Logo Title Quebec Reading Connection

Rumpelstiltskin

Galdone, Paul (Author/Illustrator)
Houghton Mifflin Harcourt 2013. 32 pages
First published: 1985
Series: Folk Tale Classic
ISBN: 9780544066922 (hardcover)
Original language: English
Dewey: 398
Book type: Picture Book
Book genre: Fairy Tale

Text Elements:

character, recurring patterns, setting

Reading Range

 
Cycle
Elementary
Secondary
 
1
2
3
1
2
ELA
K
1
2
3
4
5
6
1
2
3
4
5
ESL
1
2
3
4
5
6
1
2
3
4
5
ESL Intensive & Enriched
5
6
1
2
3
4
5

Description:

The retelling of this fairy tale is true to the classic version of the Brothers Grimm. Told in the omniscient third person, a proud miller boasts to the king that his beautiful daughter can spin straw into gold. The greedy king has the hapless girl brought to his castle, where for three nights she must spin straw into gold. Luckily, a strange little man appears and does the work for her, but for a price. She must promise him her first child when she becomes queen.

When the stranger returns for the child, the queen offers him all the riches in the kingdom, rather than keep her promise. “No. Something alive is dearer to me than all the treasures in the world” he says in the same clear, direct tone used in the book’s dialogue and descriptions.

With its limited text, the colourful, expressive images go far in depicting the characters’ strong emotions of fear, love, joy and rage. Incredibly detailed pen and watercolour illustrations fill the pages and work hand-in-hand to convey the tale’s multiple themes of pride, greed, the ethics of making and keeping promises, the true values in life and the deceptive nature of good versus evil.

In this tale, even seemingly evil characters display positive qualities. Feeling pity, the stranger gives the queen three days to guess his name. Ultimately, with some help, she learns his name and Rumpelstiltskin angrily disappears. Thoughtful young readers can gain much wisdom from this classic tale.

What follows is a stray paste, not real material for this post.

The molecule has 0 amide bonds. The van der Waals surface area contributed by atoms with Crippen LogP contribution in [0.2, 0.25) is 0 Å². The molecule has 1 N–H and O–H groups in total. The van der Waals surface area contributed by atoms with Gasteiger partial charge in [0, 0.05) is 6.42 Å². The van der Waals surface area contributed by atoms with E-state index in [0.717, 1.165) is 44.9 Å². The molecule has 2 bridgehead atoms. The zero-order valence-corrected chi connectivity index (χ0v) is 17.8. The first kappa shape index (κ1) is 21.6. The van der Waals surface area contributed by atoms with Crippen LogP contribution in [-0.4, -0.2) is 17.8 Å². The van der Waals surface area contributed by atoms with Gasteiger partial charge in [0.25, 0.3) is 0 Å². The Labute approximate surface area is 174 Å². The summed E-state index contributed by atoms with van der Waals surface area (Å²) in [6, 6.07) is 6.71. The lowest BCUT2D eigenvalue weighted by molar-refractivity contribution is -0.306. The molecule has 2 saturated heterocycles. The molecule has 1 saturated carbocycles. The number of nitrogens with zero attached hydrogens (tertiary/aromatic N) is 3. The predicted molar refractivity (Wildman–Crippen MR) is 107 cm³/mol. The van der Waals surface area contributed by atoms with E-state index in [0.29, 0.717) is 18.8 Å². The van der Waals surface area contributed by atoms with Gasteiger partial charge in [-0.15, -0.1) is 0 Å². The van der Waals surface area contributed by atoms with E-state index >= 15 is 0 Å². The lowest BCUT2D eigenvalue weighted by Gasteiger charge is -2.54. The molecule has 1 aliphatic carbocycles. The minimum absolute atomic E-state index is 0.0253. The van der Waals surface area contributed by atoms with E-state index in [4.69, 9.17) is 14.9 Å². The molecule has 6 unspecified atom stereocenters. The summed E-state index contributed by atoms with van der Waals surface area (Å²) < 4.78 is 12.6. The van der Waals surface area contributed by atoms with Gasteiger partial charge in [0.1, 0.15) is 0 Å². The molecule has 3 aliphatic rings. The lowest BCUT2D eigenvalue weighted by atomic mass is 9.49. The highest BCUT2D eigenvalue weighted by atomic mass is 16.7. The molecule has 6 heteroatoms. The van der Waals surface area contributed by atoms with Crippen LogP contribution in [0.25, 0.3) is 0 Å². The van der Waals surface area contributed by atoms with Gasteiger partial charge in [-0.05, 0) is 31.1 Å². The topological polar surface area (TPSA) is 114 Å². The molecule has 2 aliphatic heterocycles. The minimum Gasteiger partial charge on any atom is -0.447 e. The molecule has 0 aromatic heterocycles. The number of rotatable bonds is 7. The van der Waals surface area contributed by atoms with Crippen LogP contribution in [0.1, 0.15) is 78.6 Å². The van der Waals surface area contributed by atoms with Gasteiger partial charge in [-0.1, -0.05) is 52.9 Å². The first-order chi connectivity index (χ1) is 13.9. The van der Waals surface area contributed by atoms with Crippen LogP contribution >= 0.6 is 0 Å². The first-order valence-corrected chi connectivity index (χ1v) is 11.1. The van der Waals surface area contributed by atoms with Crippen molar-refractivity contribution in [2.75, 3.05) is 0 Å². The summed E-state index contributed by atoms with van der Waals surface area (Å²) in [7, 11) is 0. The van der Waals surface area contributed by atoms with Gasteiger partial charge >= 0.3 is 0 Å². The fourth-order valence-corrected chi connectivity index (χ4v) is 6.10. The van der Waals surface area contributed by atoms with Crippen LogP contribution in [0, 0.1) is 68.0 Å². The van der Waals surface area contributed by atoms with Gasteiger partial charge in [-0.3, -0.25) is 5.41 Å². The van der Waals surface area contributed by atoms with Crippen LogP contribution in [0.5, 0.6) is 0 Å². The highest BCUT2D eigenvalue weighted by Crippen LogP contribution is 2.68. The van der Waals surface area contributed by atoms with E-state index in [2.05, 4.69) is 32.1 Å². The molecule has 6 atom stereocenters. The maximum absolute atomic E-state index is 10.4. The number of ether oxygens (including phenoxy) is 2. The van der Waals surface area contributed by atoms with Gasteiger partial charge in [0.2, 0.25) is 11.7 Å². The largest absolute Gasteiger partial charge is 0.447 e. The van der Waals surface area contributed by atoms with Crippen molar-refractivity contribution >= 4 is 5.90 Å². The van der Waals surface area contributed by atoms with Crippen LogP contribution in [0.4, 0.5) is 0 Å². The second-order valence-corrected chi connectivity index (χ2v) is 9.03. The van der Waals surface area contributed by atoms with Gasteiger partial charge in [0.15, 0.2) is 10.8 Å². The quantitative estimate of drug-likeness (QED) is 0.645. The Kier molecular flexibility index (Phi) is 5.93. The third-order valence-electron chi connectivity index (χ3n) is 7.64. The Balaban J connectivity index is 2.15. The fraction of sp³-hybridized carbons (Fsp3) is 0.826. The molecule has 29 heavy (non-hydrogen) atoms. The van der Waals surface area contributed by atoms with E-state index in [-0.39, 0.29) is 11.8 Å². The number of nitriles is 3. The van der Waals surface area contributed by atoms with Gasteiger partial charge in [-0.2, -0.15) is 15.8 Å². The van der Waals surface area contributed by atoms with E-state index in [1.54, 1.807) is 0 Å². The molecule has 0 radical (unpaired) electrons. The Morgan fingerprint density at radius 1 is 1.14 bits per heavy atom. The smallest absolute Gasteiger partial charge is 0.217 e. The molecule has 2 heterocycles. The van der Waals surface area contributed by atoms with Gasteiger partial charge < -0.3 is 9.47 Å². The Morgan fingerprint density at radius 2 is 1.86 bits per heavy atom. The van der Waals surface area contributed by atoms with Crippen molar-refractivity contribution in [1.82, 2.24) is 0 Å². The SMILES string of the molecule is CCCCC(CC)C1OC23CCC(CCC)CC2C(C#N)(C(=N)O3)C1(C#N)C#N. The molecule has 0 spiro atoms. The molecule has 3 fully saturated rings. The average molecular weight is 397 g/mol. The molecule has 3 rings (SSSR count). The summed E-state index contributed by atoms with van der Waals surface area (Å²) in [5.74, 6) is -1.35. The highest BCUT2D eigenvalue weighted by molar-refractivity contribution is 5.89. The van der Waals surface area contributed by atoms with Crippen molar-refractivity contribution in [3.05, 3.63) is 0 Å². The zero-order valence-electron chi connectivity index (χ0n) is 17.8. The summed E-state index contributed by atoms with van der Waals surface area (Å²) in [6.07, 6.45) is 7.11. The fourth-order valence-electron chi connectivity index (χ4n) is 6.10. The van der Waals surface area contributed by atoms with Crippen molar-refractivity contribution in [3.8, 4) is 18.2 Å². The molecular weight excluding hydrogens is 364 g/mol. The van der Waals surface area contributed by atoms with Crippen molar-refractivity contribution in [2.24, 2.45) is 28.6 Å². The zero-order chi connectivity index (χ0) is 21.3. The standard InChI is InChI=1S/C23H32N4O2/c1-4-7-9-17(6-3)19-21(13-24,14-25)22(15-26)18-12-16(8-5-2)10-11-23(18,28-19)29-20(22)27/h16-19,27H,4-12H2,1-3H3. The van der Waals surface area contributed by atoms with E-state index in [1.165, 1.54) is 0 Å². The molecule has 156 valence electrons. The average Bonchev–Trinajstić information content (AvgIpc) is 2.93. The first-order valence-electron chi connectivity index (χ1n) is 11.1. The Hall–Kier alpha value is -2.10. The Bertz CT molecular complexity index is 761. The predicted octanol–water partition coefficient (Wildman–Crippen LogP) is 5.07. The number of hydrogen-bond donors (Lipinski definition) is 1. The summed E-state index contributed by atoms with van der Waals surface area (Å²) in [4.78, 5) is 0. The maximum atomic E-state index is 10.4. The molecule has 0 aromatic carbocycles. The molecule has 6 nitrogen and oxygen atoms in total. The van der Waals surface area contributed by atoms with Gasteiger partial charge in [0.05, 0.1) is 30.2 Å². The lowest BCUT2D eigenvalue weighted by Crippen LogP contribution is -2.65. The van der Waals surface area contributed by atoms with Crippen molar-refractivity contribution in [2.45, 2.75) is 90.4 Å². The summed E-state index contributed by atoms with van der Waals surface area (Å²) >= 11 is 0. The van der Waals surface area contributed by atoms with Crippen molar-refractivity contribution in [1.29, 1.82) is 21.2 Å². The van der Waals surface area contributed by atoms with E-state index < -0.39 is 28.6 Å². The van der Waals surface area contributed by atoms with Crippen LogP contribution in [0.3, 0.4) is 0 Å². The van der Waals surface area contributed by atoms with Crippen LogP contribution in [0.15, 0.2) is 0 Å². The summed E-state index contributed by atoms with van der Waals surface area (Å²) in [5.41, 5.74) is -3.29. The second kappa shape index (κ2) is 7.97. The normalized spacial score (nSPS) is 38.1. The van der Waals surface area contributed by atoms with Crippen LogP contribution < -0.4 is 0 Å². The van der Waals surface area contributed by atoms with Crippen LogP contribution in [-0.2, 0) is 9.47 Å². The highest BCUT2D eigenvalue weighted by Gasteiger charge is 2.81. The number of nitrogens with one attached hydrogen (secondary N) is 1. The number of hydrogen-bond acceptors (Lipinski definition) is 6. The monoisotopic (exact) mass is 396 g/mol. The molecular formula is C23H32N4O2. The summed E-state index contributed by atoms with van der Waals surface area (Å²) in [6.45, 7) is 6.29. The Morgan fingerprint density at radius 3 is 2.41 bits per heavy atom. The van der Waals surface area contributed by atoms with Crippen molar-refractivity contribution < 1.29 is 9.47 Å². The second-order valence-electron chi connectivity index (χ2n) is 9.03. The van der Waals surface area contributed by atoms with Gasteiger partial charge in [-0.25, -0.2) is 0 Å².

•  

    Discuss the meaning of to boast. Does good ever come from boasting? How does it make other people feel? How can it get you into trouble?

  •  While the tale is being read aloud, pause after the little man comes in and make predictions about what will happen next.
  •  

    List the traits that make this a fairy tale. Read another fairy tale, such as Maya and the Turtle: A Korean Fairy Tale, and note the traits for that book, too. Make a Venn diagram to compare the two.

  •  

    Write a parody of Rumpelstiltskin. Think of funny and extraordinary things the father could boast about and the consequent expectations of the king and the evil character. Share with your classmates.

  •  

    Discuss what you know about fairy tales and folk tales. Compare their similarities and differences.

  •  As the book is read aloud, make predictions about the story after the little man comes in.
  •  After the story is read aloud, make character maps for the main characters in the story.
  •  

    Discuss the male and female roles in this story. How are they similar to and different from current gender roles?

  • To construct his/her identity
  • To use information
  • Health and Well-Being
  • Ethics and Religious Culture